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INTERRELATION OF BILE PIGMENT AND HEMOGLOBIN

INTERRELATION OF BILE PIGMENT AND HEMOGLOBIN Until recently it was generally held that the bile pigments are formed in the liver from hemoglobin liberated on the disintegration of red blood corpuscles. Views have since been entirely changed, however, by the demonstration that cells other than those of the liver have the capacity of converting the blood pigment into bile pigment at a rapid rate.4 The theory of an extrahepatic origin of bile pigments has become firmly established in present-day physiology. Indeed, there is evidence that bile pigment is not necessarily related to the destruction of red blood cells and hemoglobin but may have its origin directly in the food intake. This conclusion, however, remains debated.5 It is not to be imagined, say the physiologists, that the destruction of blood and formation of bile occur only in certain organs. They probably take place in all organs; and in the color of a bruise there is http://www.deepdyve.com/assets/images/DeepDyve-Logo-lg.png JAMA American Medical Association

INTERRELATION OF BILE PIGMENT AND HEMOGLOBIN

JAMA , Volume 96 (16) – Apr 18, 1931

INTERRELATION OF BILE PIGMENT AND HEMOGLOBIN

Abstract


Until recently it was generally held that the bile pigments are formed in the liver from hemoglobin liberated on the disintegration of red blood corpuscles. Views have since been entirely changed, however, by the demonstration that cells other than those of the liver have the capacity of converting the blood pigment into bile pigment at a rapid rate.4 The theory of an extrahepatic origin of bile pigments has become firmly established in present-day physiology. Indeed, there is...
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Publisher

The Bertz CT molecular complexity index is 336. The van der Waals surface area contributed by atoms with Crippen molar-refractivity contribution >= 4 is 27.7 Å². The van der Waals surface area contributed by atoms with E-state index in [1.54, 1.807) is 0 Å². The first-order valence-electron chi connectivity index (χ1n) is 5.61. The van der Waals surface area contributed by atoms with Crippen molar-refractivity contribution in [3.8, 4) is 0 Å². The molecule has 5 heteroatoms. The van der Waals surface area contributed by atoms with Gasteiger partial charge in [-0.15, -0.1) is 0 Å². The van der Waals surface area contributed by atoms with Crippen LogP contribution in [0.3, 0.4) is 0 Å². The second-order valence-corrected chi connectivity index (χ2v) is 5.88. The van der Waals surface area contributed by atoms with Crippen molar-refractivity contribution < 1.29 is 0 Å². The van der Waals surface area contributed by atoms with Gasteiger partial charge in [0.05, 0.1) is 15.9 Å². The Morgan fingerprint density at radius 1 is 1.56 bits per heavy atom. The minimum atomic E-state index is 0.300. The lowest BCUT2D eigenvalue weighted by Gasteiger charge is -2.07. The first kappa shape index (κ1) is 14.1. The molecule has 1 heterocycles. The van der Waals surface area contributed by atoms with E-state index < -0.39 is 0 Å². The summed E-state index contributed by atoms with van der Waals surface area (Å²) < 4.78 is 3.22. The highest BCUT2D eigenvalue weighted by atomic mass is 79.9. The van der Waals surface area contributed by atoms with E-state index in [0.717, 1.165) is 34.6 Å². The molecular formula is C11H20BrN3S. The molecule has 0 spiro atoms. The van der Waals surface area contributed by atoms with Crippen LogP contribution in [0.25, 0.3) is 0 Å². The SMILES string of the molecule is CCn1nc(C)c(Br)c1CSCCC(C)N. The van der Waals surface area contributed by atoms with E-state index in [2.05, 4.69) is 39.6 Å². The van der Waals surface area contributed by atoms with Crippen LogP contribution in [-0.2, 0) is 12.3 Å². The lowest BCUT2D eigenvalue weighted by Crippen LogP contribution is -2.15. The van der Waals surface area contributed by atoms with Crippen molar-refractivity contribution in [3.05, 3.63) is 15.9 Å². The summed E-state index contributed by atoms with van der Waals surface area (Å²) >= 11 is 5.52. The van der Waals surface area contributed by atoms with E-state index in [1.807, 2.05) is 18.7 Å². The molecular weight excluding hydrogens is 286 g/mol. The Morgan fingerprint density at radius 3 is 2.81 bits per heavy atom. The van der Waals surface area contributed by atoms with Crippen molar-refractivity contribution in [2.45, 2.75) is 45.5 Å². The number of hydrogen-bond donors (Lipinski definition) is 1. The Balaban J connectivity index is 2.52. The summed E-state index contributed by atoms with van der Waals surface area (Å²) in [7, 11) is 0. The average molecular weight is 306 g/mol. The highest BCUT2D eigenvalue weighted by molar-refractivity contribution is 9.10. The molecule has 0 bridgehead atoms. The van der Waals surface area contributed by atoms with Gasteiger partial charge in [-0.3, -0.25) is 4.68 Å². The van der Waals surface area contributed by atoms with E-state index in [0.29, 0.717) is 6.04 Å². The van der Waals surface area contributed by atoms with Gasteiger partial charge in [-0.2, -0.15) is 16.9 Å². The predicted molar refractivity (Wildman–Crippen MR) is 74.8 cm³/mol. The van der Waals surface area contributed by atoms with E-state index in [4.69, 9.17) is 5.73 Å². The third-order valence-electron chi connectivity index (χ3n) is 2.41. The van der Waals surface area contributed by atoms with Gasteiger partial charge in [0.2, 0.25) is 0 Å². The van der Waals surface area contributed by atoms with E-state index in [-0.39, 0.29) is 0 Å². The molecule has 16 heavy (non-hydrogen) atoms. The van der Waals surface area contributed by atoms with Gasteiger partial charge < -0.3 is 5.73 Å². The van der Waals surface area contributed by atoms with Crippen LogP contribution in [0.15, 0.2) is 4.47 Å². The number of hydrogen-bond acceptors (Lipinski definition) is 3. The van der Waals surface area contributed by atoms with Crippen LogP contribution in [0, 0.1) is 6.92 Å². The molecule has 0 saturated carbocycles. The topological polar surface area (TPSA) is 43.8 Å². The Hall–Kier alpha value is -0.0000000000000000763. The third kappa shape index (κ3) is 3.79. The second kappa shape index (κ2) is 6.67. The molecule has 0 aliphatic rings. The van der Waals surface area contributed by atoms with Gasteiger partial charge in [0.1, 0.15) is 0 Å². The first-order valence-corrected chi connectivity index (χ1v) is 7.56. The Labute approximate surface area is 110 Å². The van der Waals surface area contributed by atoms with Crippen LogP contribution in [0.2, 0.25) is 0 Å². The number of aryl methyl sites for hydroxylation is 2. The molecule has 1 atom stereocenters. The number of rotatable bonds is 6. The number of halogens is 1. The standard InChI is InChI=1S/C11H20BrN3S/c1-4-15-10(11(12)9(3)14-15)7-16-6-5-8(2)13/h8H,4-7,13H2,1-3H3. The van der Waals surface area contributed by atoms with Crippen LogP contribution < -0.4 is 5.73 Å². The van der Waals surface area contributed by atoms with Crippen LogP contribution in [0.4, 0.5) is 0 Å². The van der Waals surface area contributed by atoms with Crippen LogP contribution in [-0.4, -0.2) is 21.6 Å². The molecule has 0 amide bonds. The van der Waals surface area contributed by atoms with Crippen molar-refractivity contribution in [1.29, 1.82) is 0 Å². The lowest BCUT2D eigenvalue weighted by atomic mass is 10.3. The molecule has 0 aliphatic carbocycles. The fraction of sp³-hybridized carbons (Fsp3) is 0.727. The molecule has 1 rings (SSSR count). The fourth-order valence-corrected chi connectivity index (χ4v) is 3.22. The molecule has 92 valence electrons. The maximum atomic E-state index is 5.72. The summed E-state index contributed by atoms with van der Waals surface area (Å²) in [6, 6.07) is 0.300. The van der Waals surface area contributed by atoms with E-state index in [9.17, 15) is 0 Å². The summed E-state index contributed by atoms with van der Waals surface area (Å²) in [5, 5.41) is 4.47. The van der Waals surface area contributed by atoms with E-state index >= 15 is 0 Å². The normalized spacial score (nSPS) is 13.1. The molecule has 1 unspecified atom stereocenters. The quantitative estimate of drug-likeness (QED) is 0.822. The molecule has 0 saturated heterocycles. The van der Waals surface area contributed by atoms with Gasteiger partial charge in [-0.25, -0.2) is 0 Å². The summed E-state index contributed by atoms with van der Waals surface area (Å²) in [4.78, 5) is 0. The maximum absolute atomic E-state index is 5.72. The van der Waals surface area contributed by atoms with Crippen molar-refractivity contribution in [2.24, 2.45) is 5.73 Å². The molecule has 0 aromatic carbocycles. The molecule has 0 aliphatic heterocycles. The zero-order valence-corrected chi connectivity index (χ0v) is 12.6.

American Medical Association
Copyright
Copyright © 1931 American Medical Association. All Rights Reserved. Applicable FARS/DFARS Restrictions Apply to Government Use.
ISSN
0098-7484
eISSN
1538-3598
DOI
10.1001/jama.1931.02720420034015
Publisher site
See Article on Publisher Site

Abstract

Until recently it was generally held that the bile pigments are formed in the liver from hemoglobin liberated on the disintegration of red blood corpuscles. Views have since been entirely changed, however, by the demonstration that cells other than those of the liver have the capacity of converting the blood pigment into bile pigment at a rapid rate.4 The theory of an extrahepatic origin of bile pigments has become firmly established in present-day physiology. Indeed, there is evidence that bile pigment is not necessarily related to the destruction of red blood cells and hemoglobin but may have its origin directly in the food intake. This conclusion, however, remains debated.5 It is not to be imagined, say the physiologists, that the destruction of blood and formation of bile occur only in certain organs. They probably take place in all organs; and in the color of a bruise there is

Journal

JAMAAmerican Medical Association

Published: Apr 18, 1931

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